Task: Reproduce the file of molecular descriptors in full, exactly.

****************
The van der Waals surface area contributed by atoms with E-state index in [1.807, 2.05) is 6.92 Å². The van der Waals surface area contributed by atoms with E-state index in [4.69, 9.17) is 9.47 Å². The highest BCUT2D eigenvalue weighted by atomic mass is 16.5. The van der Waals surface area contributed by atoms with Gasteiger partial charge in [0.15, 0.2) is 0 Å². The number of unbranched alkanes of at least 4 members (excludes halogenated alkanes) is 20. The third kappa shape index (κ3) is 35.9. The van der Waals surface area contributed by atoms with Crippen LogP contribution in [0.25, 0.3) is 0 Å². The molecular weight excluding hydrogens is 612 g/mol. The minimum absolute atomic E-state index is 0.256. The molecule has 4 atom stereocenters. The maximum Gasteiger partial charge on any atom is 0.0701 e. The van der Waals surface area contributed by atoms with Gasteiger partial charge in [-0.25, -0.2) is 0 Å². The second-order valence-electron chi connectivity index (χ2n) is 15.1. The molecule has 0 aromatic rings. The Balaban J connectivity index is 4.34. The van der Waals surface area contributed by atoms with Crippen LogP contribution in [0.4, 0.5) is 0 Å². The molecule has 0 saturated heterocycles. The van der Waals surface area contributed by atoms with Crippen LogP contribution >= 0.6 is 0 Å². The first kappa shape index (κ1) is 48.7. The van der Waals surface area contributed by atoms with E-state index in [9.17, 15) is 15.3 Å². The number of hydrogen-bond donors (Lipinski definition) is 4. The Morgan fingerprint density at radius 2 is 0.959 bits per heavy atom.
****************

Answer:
The van der Waals surface area contributed by atoms with E-state index in [1.807, 2.05) is 6.92 Å². The van der Waals surface area contributed by atoms with E-state index in [4.69, 9.17) is 9.47 Å². The highest BCUT2D eigenvalue weighted by atomic mass is 16.5. The van der Waals surface area contributed by atoms with Gasteiger partial charge in [0.15, 0.2) is 0 Å². The number of unbranched alkanes of at least 4 members (excludes halogenated alkanes) is 20. The third kappa shape index (κ3) is 35.9. The van der Waals surface area contributed by atoms with Crippen LogP contribution in [0.25, 0.3) is 0 Å². The molecular weight excluding hydrogens is 612 g/mol. The minimum absolute atomic E-state index is 0.256. The molecule has 4 atom stereocenters. The maximum Gasteiger partial charge on any atom is 0.0701 e. The van der Waals surface area contributed by atoms with Gasteiger partial charge in [-0.25, -0.2) is 0 Å². The second-order valence-electron chi connectivity index (χ2n) is 15.1. The molecule has 0 aromatic rings. The Balaban J connectivity index is 4.34. The van der Waals surface area contributed by atoms with Crippen LogP contribution in [0.4, 0.5) is 0 Å². The molecule has 0 saturated heterocycles. The van der Waals surface area contributed by atoms with Crippen LogP contribution >= 0.6 is 0 Å². The first kappa shape index (κ1) is 48.7. The van der Waals surface area contributed by atoms with E-state index in [9.17, 15) is 15.3 Å². The number of hydrogen-bond donors (Lipinski definition) is 4. The Morgan fingerprint density at radius 2 is 0.959 bits per heavy atom.